Ridiculous, I know, but I pride myself on my ability to avoid cooking meat. While I am not exactly a vegetarian, I greatly prefer the vegetable family to the meat family; besides the ethics, mainly for its performance on the dinner plate. I can whip vegetables into a Chez Panisse-inspired taste frenzy, whereas red meat no matter how delicately prepared always seems stringy and dry. Alas my new found fascination with the godmother of television chefdom, Julia Child, is in direct conflict with my vow to avoid meat. Solution: my assistant chef and all around husband of the hour will tackle all meatious-beastious dishes. In the summer, that consists of grilling in our urban backyard, much smaller than most suburban garage footprints. Only once did we have to whisk all visitors into the house to avoid the ten-foot flames. No fire fighters were summoned, we save that for the car explosions out front.
Alas, in the dead of March we are forced to follow Julia Child down the french path for non-natives. Trying to use up the organic, free range stew meat we bought last fall from Bobolink Dairy, Beef Bourguignon (beef in red wine sauce) became the night's meal. Note to the lovely reader: my assistant chef Andy is not by any means a skilled chef. He reported this recipe translated easily to the lay man's ability and he learned a few new stylees in the process. For vegetable accompaniment I cooked the super amazing warm red cabbage salad from The Greens Cookbook by Deborah Madison, and sauteed some mushrooms in butter, with shallots, per Julia's suggestion. Naturally the deceased 6 foot 2" diva did not dine with us, but we (including 6 year old DJ Icepack) were all truly amazed at the tasty flava flav half a bottle of wine can give to meat cooked for two hours with carrots and tomatoes.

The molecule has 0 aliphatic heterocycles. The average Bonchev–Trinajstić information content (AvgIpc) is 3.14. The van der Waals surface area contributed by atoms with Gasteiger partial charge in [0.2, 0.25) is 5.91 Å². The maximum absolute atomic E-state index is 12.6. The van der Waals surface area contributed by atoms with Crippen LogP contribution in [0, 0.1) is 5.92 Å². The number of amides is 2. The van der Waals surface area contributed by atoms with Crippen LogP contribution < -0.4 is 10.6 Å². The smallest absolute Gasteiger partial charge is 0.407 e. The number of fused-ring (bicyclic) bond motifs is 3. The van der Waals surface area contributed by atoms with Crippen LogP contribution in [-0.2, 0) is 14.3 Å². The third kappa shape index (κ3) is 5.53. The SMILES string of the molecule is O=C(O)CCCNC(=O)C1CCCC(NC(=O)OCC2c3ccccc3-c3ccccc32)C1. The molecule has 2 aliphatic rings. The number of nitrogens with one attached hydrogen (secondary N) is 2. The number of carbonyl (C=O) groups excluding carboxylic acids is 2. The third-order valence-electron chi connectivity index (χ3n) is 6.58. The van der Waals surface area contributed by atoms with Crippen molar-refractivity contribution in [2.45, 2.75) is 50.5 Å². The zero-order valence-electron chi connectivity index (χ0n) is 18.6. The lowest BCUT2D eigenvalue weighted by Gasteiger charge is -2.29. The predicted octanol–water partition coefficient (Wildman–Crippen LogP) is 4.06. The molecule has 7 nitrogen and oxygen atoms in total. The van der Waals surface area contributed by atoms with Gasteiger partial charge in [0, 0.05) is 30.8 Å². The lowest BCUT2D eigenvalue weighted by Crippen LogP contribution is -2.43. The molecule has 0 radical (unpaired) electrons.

Not as fabulous as dining in Le Marais in March, but pretty fabulous for a stateside dub version. Bon Appetite!
Beef Bourguignon, serves 6-8. cooking time 2 1/2 hours
2-3 tbs cooking oil
about 4 pounds trimmed beef chuck, cut into 2" cubes
salt and freshly ground pepper
2 cups sliced onions
1 cup sliced carrots
1 bottle red wine (we used malbec, but JC suggests zinfandel or chianti)
2 cups beef stock
1 cup chopped tomatoes
1 medium herb bouquet (8 parsley sprigs, 1 large bay leaf, 1 tsp dried thyme, 4 whole cloves, and 3 cloves of smashed unpeeled garlic together in a washed cheesecloth.)
In a large fry pan, brown the chunks of meat on all sides in hot oil, season with salt and pepper, and turn them into a heavy casserole. Remove all but a little fat from the frying pan, add sliced vegetables and brown them, then add to the meat. Deglaze the pan with wine, pouring it into the casserole along with enough stock to almost cover the meat. Stir in tomatoes and add herb bouquet. Bring to a simmer, cover, and simmer slowly, either on the stove or in a preheated 325 degree oven, until the meat is tender-taste to check. (it took Andy about 2 hours of cooking till tender)
Drain through a colander set over a saucepan and return the meat to the casserole, (not wanting to toss the tasty carrots, as instructed per JC, we included them with the meat). Press juices out of residue into the cooking liquid, then degrease and boil down the liquid to 3 cups. Off heat, whisk in the beurre manie (3 tbs flour blended to a paste with 2 tbs butter), then simmer for 2 minutes as the sauce thickens lightly. Stir in sauteed mushrooms at this point, then correct seasoning and pour over meat. (may be completed a day in advance up until this point)
To serve, bring to a simmer, basting meat and vegetables with the sauce until thoroughly hot throughout.